While the algorithm accounts for 80% of established risk in patients with diabetes based upon a preponderance of research data, there are other emerging factors including obstructive sleep apnea, obesity, and a history of other diabetes complications, that probably account for some of the remaining risk and may very well be important for refinement of predictive power.

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More detailed analysis of the fundus image, for example, with artificial intelligence and the addition of oximetry is likely to further increase the power of the personal prediction from the current 80% to well over 90%.

“The personalized report form generated for each patient should allow healthcare providers to communicate the presence of at least some of these emerging risk factors and recommend additional preventative strategies for patients based upon clinical judgment and new research findings,” Dr. Stefánsson said.

The app also answers frequently asked questions that help educate patients about their diabetes and diabetic retinopathy.

“Our vision is to improve diabetes care and transform diabetes education and care by applying technology and epidemiologic data to improve outcomes, focus on patients at the highest risk, and save money,” Dr. Stefánsson concluded. “This is mobile, digital health at the users’ fingertips.”

Information about the Retina Risk App, which currently is available in 23 languages, can be accessed at https://www.retinarisk.com/about/.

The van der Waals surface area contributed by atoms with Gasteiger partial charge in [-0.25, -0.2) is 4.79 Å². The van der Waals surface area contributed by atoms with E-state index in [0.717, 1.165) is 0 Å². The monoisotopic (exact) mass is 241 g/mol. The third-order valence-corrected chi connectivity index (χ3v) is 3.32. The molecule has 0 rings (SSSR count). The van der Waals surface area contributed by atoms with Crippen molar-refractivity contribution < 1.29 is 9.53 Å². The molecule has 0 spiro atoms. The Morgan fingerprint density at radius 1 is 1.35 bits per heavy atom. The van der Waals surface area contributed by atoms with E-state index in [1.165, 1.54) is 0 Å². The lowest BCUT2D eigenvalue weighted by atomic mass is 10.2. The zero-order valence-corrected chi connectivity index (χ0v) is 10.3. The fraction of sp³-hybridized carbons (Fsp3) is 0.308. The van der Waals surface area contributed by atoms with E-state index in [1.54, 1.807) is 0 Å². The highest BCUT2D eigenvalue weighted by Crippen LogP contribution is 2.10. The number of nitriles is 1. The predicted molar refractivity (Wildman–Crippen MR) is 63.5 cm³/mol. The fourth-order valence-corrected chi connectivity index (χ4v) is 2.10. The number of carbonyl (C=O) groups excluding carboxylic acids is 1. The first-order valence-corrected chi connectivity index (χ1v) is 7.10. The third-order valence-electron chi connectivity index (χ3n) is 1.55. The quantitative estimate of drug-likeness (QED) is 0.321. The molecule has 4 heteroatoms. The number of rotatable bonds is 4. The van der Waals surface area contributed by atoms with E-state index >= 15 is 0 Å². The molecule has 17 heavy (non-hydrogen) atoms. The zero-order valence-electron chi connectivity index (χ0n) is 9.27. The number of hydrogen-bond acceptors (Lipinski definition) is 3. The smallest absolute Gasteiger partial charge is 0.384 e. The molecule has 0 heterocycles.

RELATED: DNA analysis: Unraveling role of genetics in DR pathogenesis

 

Disclosures:

Einar Stefansson, MD, PhD
E: einarste@landspitali.is
Dr. Stefánsson is professor of ophthalmology and physiology, University of Iceland, National University Hospital, Reykjavík, Iceland.

Arna Gudmundsdottir, MD
E: arnagu@landspitali.is
Dr. Gudmundsdottir is a diabetologist at Landspitali University Hospital, Department of Endocrinology, the National University Hospital, Reykjavik, Iceland.

Dr. Stefánsson and Dr. Gudmundsdottir cofounded RMS in 2009.

References:

Einar Stefansson, MD, PhD
E: einarste@landspitali.is
Dr. Stefánsson is professor of ophthalmology and physiology, University of Iceland, National University Hospital, Reykjavík, Iceland.

Arna Gudmundsdottir, MD
E: arnagu@landspitali.is
Dr. Gudmundsdottir is a diabetologist at Landspitali University Hospital, Department of Endocrinology, the National University Hospital, Reykjavik, Iceland.

Dr. Stefánsson and Dr. Gudmundsdottir cofounded RMS in 2009.